It’s not the world’s financial centre, that would be New York. It’s not even 2nd. It is however the European financial capital.

David Steeper
David Steeper
5 months ago
Reply to  Sean

He’s a 🕵

Posse Comitatus
Posse Comitatus
5 months ago
Reply to  Sean

It’s more than just that. Those planted stones are just the tip of the Kremlin’s spear. There is a book by Luke Harding – ‘Shadow State’ that comprehensively details how Russia has virtually gone to war against the west short of actual armed conflict. Politically, economically, financially , socially, commercially. It’s reach is huge. Cosy bear and fancy bear aren’t children’s toys. To paraphrase that book’s rear cover: No terrorist group has deployed a chemical weapon or a radioactive dirty bomb on UK shores. The Kremlin has done both.

Sean
Sean
5 months ago

I’d agree, we’re already at war with Russia but in a new theatre below that of traditional kinetic warfare.
Plus they feel sufficiently untouchable to be able to use dirty radioactive weapons and nerve agents in the U.K. because we lack an appropriate response. The U.K. respects the rule of law and always try to minimise collateral losses, which means we cannot be as cavalier and reckless as the Russians.

Albert Starburst
Albert Starburst
5 months ago

The late politician Alan Clarke in his diaries commentated that there were people working 24/7 in the Civil Service to undermine the UK.

Steven Alfred Rake
Steven Alfred Rake
5 months ago

Hello Albert, he was one of many people’s voices that fall on deaf ears and scoffed at for being a conspiracy theorist. Corruption in all its guises (financial or moral) is the cancer of democracy and it looks like the UK is due for a check-up.

Albert Starburst
Albert Starburst
5 months ago

Yep indeedee.

As they say follow the money. I would not be surprised if the likes of the SNP, Momentum, Anti-Vax brigade were not being agitated and funded by some Putinites deep down in the back of the room.

David Steeper
David Steeper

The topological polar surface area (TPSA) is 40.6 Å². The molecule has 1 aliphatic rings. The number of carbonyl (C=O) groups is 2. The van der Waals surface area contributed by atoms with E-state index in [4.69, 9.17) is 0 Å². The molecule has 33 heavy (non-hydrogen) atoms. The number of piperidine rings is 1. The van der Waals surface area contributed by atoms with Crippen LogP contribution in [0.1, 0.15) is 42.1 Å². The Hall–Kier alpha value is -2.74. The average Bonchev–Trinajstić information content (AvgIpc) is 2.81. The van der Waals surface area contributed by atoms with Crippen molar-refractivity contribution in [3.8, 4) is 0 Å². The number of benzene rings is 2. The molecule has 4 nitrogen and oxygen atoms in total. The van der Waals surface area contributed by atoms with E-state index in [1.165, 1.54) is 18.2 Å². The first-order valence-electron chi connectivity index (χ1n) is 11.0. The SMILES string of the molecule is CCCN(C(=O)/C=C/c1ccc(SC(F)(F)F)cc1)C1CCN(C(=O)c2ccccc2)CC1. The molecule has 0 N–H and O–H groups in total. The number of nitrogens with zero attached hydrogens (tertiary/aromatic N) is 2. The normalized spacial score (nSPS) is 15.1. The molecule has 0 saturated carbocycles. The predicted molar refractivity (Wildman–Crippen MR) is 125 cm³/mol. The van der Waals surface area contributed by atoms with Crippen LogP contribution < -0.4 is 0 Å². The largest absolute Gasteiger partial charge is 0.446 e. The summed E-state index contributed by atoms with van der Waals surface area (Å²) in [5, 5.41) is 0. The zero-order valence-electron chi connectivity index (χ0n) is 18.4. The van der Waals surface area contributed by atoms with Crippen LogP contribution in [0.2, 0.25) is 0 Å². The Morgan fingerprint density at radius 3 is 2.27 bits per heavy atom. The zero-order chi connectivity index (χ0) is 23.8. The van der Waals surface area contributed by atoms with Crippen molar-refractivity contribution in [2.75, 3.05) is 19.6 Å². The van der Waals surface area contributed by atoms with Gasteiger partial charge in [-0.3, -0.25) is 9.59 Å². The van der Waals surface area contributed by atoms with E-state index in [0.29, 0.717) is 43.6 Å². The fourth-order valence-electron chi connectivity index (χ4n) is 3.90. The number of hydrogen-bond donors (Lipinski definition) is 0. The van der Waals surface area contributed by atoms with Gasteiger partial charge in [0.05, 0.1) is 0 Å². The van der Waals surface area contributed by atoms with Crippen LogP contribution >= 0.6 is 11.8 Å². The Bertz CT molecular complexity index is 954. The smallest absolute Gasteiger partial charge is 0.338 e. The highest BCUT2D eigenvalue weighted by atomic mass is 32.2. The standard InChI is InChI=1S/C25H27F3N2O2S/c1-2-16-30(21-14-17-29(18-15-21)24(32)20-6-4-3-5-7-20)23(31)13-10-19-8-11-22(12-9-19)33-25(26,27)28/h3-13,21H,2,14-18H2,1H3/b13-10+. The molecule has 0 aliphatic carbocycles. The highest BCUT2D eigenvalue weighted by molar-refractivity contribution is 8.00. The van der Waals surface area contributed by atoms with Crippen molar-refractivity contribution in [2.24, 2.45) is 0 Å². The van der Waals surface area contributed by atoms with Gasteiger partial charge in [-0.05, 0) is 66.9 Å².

5 months ago

You know that Palace Putin has on the Black sea ? What are the servants quarters like ?

Steven Alfred Rake
Steven Alfred Rake
5 months ago
Reply to  David Steeper

You must work there just in case they run out of toilet roll David

Jonatha
Jonatha
5 months ago

To be honest, it was western leaders deluding themselves with the whole end of history madness the infected the West. Russia has always been Russia and been very clear all along. We in the west have just pissed around the world thinking everyone would just go….ooooohhh liberal democracies your soooo great we love you please rebuild our nation and culture in your image…while not playing a very strait bat….all the while Russia has been getting more pissed off with the west and rearming, while China has been utterly destroying our industrial base with a brilliant Mercantile strategy that has the… Read more »

Posse Comitatus
Posse Comitatus
5 months ago
Reply to  Jonatha

I agree absolutely. Western leaders have a huge culpability for what is unfolding now. They happily indulged in the ‘New World Order’ mileau of the nineties onwards believing that the cold war had been won, that democracy would spread everywhere. Tianamen Square showed that it wouldn’t. The activities of Russia since at least the mid noughties onwards, maybe before show that it has been actively hostile towards the West. I think a recent chief of defence staff described Russian state activities as being in an actual state of war against Britain.